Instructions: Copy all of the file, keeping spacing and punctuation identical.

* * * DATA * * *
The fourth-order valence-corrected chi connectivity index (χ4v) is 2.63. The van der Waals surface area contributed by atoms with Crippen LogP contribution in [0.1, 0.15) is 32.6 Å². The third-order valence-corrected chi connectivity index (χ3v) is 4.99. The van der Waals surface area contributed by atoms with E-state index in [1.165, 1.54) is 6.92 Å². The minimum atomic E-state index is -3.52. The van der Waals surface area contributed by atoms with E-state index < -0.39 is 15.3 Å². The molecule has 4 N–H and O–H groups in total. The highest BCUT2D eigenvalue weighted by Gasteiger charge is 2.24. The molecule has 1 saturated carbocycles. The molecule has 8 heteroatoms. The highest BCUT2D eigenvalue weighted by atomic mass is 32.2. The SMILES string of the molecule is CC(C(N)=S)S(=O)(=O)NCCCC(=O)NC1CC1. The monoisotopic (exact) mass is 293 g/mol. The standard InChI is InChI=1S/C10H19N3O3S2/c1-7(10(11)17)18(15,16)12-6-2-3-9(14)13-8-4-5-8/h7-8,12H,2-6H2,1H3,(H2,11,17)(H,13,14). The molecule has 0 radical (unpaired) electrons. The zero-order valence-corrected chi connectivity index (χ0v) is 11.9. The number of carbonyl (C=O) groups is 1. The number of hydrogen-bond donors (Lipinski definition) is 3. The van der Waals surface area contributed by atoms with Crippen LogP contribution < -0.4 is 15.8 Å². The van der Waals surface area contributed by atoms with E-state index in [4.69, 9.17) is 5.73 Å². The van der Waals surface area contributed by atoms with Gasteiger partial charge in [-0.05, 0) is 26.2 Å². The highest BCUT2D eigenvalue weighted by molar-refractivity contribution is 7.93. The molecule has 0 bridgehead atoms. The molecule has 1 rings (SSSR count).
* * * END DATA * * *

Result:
The fourth-order valence-corrected chi connectivity index (χ4v) is 2.63. The van der Waals surface area contributed by atoms with Crippen LogP contribution in [0.1, 0.15) is 32.6 Å². The third-order valence-corrected chi connectivity index (χ3v) is 4.99. The van der Waals surface area contributed by atoms with E-state index in [1.165, 1.54) is 6.92 Å². The minimum atomic E-state index is -3.52. The van der Waals surface area contributed by atoms with E-state index < -0.39 is 15.3 Å². The molecule has 4 N–H and O–H groups in total. The highest BCUT2D eigenvalue weighted by Gasteiger charge is 2.24. The molecule has 1 saturated carbocycles. The molecule has 8 heteroatoms. The highest BCUT2D eigenvalue weighted by atomic mass is 32.2. The SMILES string of the molecule is CC(C(N)=S)S(=O)(=O)NCCCC(=O)NC1CC1. The monoisotopic (exact) mass is 293 g/mol. The standard InChI is InChI=1S/C10H19N3O3S2/c1-7(10(11)17)18(15,16)12-6-2-3-9(14)13-8-4-5-8/h7-8,12H,2-6H2,1H3,(H2,11,17)(H,13,14). The molecule has 0 radical (unpaired) electrons. The zero-order valence-corrected chi connectivity index (χ0v) is 11.9. The number of carbonyl (C=O) groups is 1. The number of hydrogen-bond donors (Lipinski definition) is 3. The van der Waals surface area contributed by atoms with Crippen LogP contribution < -0.4 is 15.8 Å². The van der Waals surface area contributed by atoms with E-state index in [4.69, 9.17) is 5.73 Å². The van der Waals surface area contributed by atoms with Gasteiger partial charge in [-0.05, 0) is 26.2 Å². The highest BCUT2D eigenvalue weighted by molar-refractivity contribution is 7.93. The molecule has 0 bridgehead atoms. The molecule has 1 rings (SSSR count).